Scrum for Kids Lightning Round ii

What age group of children can use Scrum For Kids?

Youths from ages 2-99 can benefit from using Scrum For Kids!  We have used it in our three year now.  Our youngest just turned 5, and she wins the blue ribbon for our most enthusiastic, joyful card mover on the family team.  Even at 2 and 3, she understood that her contribution to our family model was important, and that she was able to successfully add to the value of our family experience by doing her part.  This contagious type of intrinsic accountability is one of the many features that makes Scrum For Kids so rewarding to the children.  It reforms the family heierchy into a cohesive team that is in it, to win it together!  Our family team wants to move cards!  We want to rock the week!  We get excited to clear the board!  The board simultaneously helps even the youngest of children capture the sense of satisfaction of a job well and independently done as it showcases how those jobs are integral components to the success of the family team.  It’s a wonderful visual of how much our family needs the others’ skills and support.  As family and team members, we Standup together to, “Get ‘ir done!”

I love how it helps us to be accountable to one another.  I love how it stages our successes and models value across generations.  I love how relevant it keeps us one to the other.  It even has deepened the way my children pray for each other.  They know specifically the demands and lids of their family team and genuinely and spontaneously pray for the success of team members.  I don’t know about you, but that’s weep for joy time for this Mamma!

What does it mean to, “Move cards,” or ‘Move your cards?”

Task cards comprise the primary artifact of the Scrum Wall.  Task cards name the duty and responsible party of the weekly family board.  Task cards identify what needs to be done by the family team to clear the board.  Tasks cards cycle through a categorized process identified by the family board.  Essentially, there is a “To Do,” “In Process” and “Completed” column on each family board.  Individual team members have their own rows horizontal to the vertical column categories.  During Standup Meetings, team members identify where they are in their completion cycle by orally reporting their position in regard to each task, and moving their task cards from “To Do, ” to “In Progress,” and eventually “Completed.”  Physically moving tasks cards across the row and through the identified completion categories represent actual work product completed by each team member.

What does it mean to “Clear the board?”

Ah, my friends, this is the sweet, honey pot moment when the family team has accomplished all its designated tasks and deliverables on time.

What is a deliverable?

A deliverable is when a task card links to a concrete and time stamped, tangible product.  For example, writing a five paragraph essay about the conflicts of a play is a deliverable because in order to move the card, the team member must create and publish essay that is turned in on time.  Tasks not links to deliverables either require action or attention, but not a finished product.  Such nondeliverable cards might read:  Study for “Vocab Quiz,” or “Practice Trombone.”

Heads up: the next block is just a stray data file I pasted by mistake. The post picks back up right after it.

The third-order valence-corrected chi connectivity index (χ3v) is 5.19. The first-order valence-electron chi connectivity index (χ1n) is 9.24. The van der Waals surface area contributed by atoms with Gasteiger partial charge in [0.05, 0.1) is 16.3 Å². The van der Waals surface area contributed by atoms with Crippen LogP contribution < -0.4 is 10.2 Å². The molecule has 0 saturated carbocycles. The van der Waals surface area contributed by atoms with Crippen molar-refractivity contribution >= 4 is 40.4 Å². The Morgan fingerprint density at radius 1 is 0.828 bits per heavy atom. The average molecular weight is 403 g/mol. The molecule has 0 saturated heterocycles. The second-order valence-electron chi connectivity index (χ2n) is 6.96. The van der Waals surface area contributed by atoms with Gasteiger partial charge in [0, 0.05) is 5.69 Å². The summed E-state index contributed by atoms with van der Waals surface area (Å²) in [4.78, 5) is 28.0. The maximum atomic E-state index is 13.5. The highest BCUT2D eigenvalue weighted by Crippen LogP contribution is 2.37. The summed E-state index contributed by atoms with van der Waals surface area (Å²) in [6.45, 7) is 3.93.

Do kids resist the Scrum For Kids process?

No.  Really and unequivably, no.  I not only have used Scrum For Kids for three years in our home, but also in the service of other families as an educational consultant over the same interval.  Kids like to know what they have to do and feel great when they accomplish those jobs.  It feels good to move cards.  It validates the kids’ efforts to have the Standup Meeting forum to shine a light on their hard work, the industry of their study, how much they rocked it, uh-huh, and look at me, I moved four cards last night!  It’s rock star time, baby, complete with stage and mike.

Another thing that makes Scrum For Kids so groovy for the children is that it gives a rewarding structure for parents to connect with their school lives and responsibilities.  What better message can we as parents send our kids about their work other than, “What you do is incredibly important and relevant to our family life.  We respect the demands on your time and attention are many.  We want to dedicate this space in our home, this whole wall, as a communication center about your lives.  We want it to be a place that keeps us all connected to what you value, what you must accomplish and what you’ve done.  If there are lids, we are going to join hands and lift them.  If you need assistance, you can call on the expertise of this family team every day.  We are right here to support you as you learn how to rock it, baby, rock it and write your own music and sing your own songs.!”

Why wives/parent partners like Scrum For Kids:

Since we began daily use of Scrum For Kids, Joe has NEVER been more involved in the daily lives of our children.  He used to have this kind of hazy, amorphous sense of what was happening in their school work and extracurricular rhythms, but now he is completely invested and an essential participant.  Scrum For Kids has not only made him more their partner, but more MY partner.

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